A comparison of virginiamycin and a lactobacillus probiotic as feed additives for swine and the effects of virginiamycin supplementation and crowding stress on swine performance
Harper, Allen F.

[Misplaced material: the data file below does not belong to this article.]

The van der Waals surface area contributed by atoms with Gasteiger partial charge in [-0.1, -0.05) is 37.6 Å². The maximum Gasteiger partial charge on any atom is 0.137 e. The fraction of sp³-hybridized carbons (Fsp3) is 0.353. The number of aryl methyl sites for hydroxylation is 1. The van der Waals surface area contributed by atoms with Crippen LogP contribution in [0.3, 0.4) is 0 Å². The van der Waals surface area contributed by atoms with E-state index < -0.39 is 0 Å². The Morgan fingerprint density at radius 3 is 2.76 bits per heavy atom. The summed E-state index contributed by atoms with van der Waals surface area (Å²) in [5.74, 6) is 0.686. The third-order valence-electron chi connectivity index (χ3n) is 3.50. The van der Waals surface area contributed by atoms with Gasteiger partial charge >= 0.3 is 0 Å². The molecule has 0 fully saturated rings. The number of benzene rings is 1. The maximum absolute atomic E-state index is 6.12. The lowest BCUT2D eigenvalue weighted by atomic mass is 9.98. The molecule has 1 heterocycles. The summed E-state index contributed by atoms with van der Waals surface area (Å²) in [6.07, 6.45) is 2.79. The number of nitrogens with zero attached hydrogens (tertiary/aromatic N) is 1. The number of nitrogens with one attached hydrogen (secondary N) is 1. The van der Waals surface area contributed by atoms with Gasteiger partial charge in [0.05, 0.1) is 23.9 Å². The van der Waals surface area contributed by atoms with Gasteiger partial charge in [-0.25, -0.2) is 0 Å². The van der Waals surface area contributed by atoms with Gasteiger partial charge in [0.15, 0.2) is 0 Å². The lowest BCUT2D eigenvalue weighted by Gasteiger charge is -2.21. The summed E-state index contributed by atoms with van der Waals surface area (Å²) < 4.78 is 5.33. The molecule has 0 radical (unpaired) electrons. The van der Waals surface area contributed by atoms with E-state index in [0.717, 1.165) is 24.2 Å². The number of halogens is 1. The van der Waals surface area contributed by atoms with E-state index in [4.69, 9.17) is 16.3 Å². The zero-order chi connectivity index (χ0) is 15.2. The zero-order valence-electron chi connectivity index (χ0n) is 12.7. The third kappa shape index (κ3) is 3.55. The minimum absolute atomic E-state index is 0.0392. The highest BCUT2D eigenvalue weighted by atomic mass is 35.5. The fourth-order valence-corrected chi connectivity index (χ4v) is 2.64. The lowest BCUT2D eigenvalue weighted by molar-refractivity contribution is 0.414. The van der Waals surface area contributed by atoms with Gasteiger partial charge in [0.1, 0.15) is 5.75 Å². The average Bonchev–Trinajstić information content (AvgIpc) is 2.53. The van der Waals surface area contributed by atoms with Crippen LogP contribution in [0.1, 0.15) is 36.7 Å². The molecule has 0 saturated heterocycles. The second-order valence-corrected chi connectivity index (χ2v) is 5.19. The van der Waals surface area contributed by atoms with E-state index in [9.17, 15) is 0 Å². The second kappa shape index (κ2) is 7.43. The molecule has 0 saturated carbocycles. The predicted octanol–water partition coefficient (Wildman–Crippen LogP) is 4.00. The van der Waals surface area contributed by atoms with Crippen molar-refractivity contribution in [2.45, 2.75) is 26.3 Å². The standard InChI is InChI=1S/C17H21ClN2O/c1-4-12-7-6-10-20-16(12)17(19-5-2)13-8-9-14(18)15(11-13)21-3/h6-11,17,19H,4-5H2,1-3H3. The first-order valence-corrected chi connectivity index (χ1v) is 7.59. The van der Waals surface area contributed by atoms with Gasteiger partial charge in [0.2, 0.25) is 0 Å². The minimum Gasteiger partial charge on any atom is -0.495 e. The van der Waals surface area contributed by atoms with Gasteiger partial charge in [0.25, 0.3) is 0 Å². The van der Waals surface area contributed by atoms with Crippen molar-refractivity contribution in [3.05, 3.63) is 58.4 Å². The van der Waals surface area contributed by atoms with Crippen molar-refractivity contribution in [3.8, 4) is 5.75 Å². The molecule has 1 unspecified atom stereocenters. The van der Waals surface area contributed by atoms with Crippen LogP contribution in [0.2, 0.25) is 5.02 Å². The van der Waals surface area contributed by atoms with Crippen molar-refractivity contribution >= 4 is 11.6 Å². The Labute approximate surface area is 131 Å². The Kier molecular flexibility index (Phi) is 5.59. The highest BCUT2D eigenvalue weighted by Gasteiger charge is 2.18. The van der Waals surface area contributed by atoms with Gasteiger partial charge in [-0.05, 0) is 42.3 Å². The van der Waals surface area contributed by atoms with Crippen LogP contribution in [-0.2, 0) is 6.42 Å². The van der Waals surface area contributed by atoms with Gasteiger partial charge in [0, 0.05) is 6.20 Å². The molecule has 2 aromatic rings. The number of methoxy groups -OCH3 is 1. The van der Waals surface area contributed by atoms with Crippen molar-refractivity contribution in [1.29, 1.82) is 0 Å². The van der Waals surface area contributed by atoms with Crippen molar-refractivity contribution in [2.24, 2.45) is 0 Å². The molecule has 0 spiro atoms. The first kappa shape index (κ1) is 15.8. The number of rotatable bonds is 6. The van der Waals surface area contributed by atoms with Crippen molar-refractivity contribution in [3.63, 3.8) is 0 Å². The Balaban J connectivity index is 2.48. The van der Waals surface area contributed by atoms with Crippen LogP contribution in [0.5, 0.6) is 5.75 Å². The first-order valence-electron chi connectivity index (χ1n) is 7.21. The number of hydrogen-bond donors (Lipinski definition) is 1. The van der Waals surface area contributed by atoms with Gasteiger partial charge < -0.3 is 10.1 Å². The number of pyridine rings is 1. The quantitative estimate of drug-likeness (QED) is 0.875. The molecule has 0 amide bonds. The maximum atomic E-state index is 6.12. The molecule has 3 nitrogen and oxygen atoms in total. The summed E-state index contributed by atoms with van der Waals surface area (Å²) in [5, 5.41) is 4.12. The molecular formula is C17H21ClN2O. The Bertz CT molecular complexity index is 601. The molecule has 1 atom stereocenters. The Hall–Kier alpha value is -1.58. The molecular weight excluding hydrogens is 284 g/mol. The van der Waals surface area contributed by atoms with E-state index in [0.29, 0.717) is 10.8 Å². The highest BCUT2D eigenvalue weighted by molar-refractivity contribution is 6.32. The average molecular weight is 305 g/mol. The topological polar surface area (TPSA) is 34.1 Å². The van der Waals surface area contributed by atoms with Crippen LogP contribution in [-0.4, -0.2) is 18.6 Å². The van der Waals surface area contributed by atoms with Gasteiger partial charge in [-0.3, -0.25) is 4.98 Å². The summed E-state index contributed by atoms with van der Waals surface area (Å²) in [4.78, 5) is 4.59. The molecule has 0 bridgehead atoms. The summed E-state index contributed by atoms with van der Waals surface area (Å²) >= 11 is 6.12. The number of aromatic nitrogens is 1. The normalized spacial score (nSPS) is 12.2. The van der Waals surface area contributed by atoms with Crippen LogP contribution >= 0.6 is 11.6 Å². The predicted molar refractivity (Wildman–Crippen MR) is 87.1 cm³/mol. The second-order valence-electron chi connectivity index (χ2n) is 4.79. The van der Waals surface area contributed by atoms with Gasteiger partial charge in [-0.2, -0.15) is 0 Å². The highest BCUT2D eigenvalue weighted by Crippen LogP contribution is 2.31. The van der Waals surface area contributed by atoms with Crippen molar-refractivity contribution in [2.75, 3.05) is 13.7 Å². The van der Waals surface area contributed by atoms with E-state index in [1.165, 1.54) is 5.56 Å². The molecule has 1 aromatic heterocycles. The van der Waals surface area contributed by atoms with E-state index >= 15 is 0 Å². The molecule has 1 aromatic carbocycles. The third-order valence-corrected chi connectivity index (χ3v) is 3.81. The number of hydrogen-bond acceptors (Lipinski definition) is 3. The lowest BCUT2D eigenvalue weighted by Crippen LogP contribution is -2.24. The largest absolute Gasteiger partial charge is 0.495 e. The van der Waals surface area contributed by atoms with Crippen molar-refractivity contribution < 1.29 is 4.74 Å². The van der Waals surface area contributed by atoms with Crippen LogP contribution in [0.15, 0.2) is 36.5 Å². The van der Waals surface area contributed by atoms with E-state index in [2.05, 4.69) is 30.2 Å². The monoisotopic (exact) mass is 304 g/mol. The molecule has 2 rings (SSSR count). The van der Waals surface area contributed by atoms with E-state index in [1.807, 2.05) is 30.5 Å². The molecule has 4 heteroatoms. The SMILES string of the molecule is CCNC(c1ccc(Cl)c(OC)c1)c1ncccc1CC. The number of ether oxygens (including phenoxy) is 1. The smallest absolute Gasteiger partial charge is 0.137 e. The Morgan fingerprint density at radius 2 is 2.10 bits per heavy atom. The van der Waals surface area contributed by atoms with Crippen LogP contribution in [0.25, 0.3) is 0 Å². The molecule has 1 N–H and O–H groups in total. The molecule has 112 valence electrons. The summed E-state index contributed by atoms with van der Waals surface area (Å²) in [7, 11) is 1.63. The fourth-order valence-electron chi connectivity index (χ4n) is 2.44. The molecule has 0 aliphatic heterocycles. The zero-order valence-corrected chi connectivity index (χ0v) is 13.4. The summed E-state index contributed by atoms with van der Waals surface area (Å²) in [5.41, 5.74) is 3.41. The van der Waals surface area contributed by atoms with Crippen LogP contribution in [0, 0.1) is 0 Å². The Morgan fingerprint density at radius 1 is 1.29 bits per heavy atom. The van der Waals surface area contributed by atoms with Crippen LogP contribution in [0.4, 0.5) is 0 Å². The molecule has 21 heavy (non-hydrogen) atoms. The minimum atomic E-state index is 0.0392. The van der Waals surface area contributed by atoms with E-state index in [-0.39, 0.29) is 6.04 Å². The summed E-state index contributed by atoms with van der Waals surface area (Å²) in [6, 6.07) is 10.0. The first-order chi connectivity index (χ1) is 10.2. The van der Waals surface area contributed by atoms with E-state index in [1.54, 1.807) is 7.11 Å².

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Two experiments were conducted to compare the feedlot performance of swine fed diets containing a commercially available lactobacillus probiotic and virginiamycin, a gram-positive antibiotic (experiment I) and to evaluate the feedlot performance of starter and grower-finisher swine housed under conditions of restricted and adequate space allowance fed diets with and without virginiamycin (experiment II). For experiment I, in four starter trials, pigs fed diets containing virginiamycin tended to eat more and grow faster than pigs fed the control diet while lactobacillus probiotic had no effect on performance. In the combined analysis of a starter-grower-finisher and a grower-finisher trial, virginiamycin supplementation had no effect on performance while the pigs fed the probiotic had significantly poorer gains than the control pigs. In three grower-finisher trials, virginiamycin supplementation improved daily gain and feed consumption while lactobacillus probiotic had no significant effect on performance. For experiment II, in four starter trials, increasing the number of pigs in 1.2 x 1.2 m nursery pens from six to 12 caused significant depressions in final weight, daily gain, feed intake, and feed efficiency. Virginiamycin supplementation significantly improved final weight, daily gain and feed efficiency. In two starter trials, reducing space allowance from .24 to .12 m² per pig caused significant depressions in final weight, daily gain and feed efficiency but virginiamycin had no effect on performance. In a series of grower-finisher trials, decreasing space allowance from .78 to .43 m² pig caused significant depressions in final weight, daily gain, feed intake and feed efficiency while virginiamycin improved feed efficiency. The virginiamycin X space allowance interaction was significant in only one instance with virginiamycin improving feed efficiency 6.2% when starter pigs were given adequate space allowance but only 2.5% when crowded. These findings suggest that virginiamycin is superior to the probiotic as a growth promotant for swine. Also, housing pigs under crowded conditions does not increase the level of response to virginiamycin.
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